I’ve spent the good part of my 30 years running and hiding from sin. From the day I first realized I was homosexual, I linked the two words together. I believed you couldn’t have homosexuality without sin.
I was raised in a very small, rural town in West Virginia. The Baptist church we attended would only hold 100 people, with only 20 or so in attendance on any given Sunday. I don’t remember the sin of homosexuality spoken from the pulpit, but somehow it still made its way into my conscience.
I do remember, from an early age, the negative connotation associated with homosexuality, either by a statement of “what a shame” when someone was discovered to be gay, or “I wish they’d put all those gays on an island and blow it up” in response to the AIDS epidemic. And lest I forget the teasing and torment of elementary school, ranging from name calling like “Gayvie Davie” or (to the tune of Davie Crockett) “Davie, Davie Miller, king of the fags and queers.” Trust me, I had no doubt that homosexuality was wrong, and thus must be sinful.
I spent most of my elementary years perfecting my skills at masking my queer tendencies. I remember sitting in my bedroom deepening my voice, laughing more “manly,” watching how I crossed my legs or held my wrist, all in hopes of not only hiding the fact that I was gay, but also to convince God to change me. I’d spent uncountable hours on my knees praying, crying, and begging for God’s healing, changing powers.
I had convinced myself that if I worked hard enough, prayed hard enough, and showed enough faith, God would take this sin from me. I wasn’t sure what I had done to deserve this affliction, but I was bound and determined to show God that I trusted him to heal me.
I tried everything to satisfy him. I always had a girlfriend, I started my high school’s first Bible club, I sang on Wednesdays and weekends at various churches, I covered my body in religious labeled clothing, I prayed constantly, and I scolded myself every time I found myself lusting after someone of my same sex.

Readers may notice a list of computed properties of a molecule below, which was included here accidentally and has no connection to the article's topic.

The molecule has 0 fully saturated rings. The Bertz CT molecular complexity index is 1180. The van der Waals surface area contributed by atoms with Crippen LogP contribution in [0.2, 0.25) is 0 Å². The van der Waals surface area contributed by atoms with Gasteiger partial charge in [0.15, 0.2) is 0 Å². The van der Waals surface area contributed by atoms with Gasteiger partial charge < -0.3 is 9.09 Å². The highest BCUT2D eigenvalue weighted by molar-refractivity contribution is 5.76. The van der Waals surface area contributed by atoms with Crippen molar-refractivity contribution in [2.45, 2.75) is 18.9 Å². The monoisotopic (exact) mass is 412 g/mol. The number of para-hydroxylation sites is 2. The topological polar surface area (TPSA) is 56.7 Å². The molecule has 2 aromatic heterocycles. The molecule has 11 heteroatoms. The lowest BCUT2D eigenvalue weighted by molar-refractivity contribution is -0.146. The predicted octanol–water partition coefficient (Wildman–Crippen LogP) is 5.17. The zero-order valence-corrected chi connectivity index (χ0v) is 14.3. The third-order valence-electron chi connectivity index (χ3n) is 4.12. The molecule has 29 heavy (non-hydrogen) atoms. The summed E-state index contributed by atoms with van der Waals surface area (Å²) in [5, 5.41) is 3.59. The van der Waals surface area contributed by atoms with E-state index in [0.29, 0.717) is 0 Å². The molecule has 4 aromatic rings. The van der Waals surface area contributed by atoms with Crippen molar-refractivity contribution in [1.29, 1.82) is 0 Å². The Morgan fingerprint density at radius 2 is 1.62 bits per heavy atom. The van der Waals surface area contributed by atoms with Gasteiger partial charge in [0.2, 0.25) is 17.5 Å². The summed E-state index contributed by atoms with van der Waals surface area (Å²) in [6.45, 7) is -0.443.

As the years passed, and I eventually graduated from college, I found myself staring at a past spent running from a sin I couldn’t outrun. Several times along the way it had caught up with me and I had slipped and fell into its lair, only to crawl out despising and loathing myself even more. Every time I would slip, I would feel ashamed of what little control I had over my sexual drive, and more importantly, the lack of faith I was sure it reflected in God’s eyes. How was I to expect him to change me when I couldn’t even control myself?! Perhaps my homosexuality was simply a test that I must pass before reaching a greater relationship with the Father? Perhaps I was me ant to live a life of celibacy? I didn’t know. All I knew was that I wasn’t trying hard enough.
I continued trying harder and harder to be straight, yet always falling short. Until one day I just gave up. I went into a deep depression from what my life had become. I had ended an eight-year marriage, found myself struggling financially, and had even thought of ending my own life. I was at a new low. But then one day it dawned on me — I had been taught that God answers our prayers in one of three ways: yes, no, or later. It had been more 30 years of constant pleading for change, I thought it was safe to say a “yes” answer was not coming my way, and after all these years, how much “later” did I really think he would wait. I now knew his answer to me was a resounding “NO!!”
I soon stumbled upon this Web site, and through it God spoke to me telling me that he loved me just the way I was. I had been convinced by society that my natural, born, sexuality was a sin when, in actuality, it was exactly as he had designed and molded it. I had spent my entire life trying to change what he had so perfectly created, and he was probably more than a little ticked off at my insistent pleas for change.
What I had believed was a sin, could now be viewed as a blessing! What a revelation!
I now look upon my sexuality as something to be embraced and loved. At times, I’m even able to be thankful for it. I was chosen with a more unique sexuality than the norm, sort of “special” in its own way.
I’ve also come to accept my sinful nature, and I no longer look at God as demanding of my fear, but of offering forgiveness instead. Of course I try not to sin, but I don’t critique every piece of my life and measure my worth by the level of sin it contains. I know now that God created us with a sinful nature so that we can spend the time in worship and praise at his magnificent forgiveness. There’s no greater way to know of someone’s love than when you’ve hurt them and they still embrace you with forgiveness.